Cheryl Montoya picked up the phone and called her boss, Wes Chan,
the vice president of marketing at Piedmont Fasteners Corporation: "Wes, I'm not sure how to go about answering the questions that came up at the meeting with the president yesterday."
"What's the problem?"
"The president wanted to know the break-even point for each of the company's products, but I am having trouble figuring them out."
"I'm sure you can handle it, Cheryl. And, by the way, I need your analysis on my desk tomorrow morning at 8:00 sharp in time for the follow-up meeting at 9:00."
Piedmont Fasteners Corporation makes three different clothing fasteners in its manufacturing facility in North Carolina. Data concerning these products appear below:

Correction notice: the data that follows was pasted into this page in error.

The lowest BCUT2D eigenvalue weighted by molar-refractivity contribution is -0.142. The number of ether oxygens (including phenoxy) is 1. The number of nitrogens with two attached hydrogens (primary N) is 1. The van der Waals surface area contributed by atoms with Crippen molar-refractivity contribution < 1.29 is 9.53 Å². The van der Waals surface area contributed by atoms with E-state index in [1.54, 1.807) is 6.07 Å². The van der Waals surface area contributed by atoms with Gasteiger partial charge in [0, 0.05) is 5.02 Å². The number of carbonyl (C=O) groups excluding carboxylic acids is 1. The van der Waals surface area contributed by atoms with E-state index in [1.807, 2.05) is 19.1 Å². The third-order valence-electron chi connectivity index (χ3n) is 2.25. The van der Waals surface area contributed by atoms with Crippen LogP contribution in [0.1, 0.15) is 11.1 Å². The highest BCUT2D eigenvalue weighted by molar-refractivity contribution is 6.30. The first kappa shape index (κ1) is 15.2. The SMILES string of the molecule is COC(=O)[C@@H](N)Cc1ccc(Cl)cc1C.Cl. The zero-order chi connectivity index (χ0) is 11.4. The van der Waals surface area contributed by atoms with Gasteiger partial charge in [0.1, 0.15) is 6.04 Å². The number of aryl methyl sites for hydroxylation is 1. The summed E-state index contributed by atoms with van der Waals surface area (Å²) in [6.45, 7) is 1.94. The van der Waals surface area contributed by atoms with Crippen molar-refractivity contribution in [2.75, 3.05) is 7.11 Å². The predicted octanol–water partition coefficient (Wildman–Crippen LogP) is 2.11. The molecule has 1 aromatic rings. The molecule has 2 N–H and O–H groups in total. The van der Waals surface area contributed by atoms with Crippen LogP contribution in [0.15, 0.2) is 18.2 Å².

VelcroMetalNylonAnnual sales volume110,000217,000296,000Unit selling price$1.90$1.50$1.10Variable expense per unit$0.70$0.70$0.80
Total fixed expenses are $259,000 per year.
All three products are sold in highly competitive markets, so the company is unable to raise prices without losing an unacceptable numbers of customers.
The company has an extremely effective lean production system, so there are no beginning or ending work in process or finished goods inventories.
1. What is the company's over-all break-even point in dollar sales?
2. Of the total fixed expenses of $259,000, $36,000 could be avoided if the Velcro product is dropped, $136,000 if the Metal product is dropped, and $56,400 if the Nylon product is dropped. The remaining fixed expenses of $30,600 consist of common fixed expenses such as administrative salaries and rent on the factory building that could be avoided only by going out of business entirely.
a. What is the break-even point in unit sales for each product?
b. If the company sells exactly the break-even quantity of each product, what will be the overall profit of the company?
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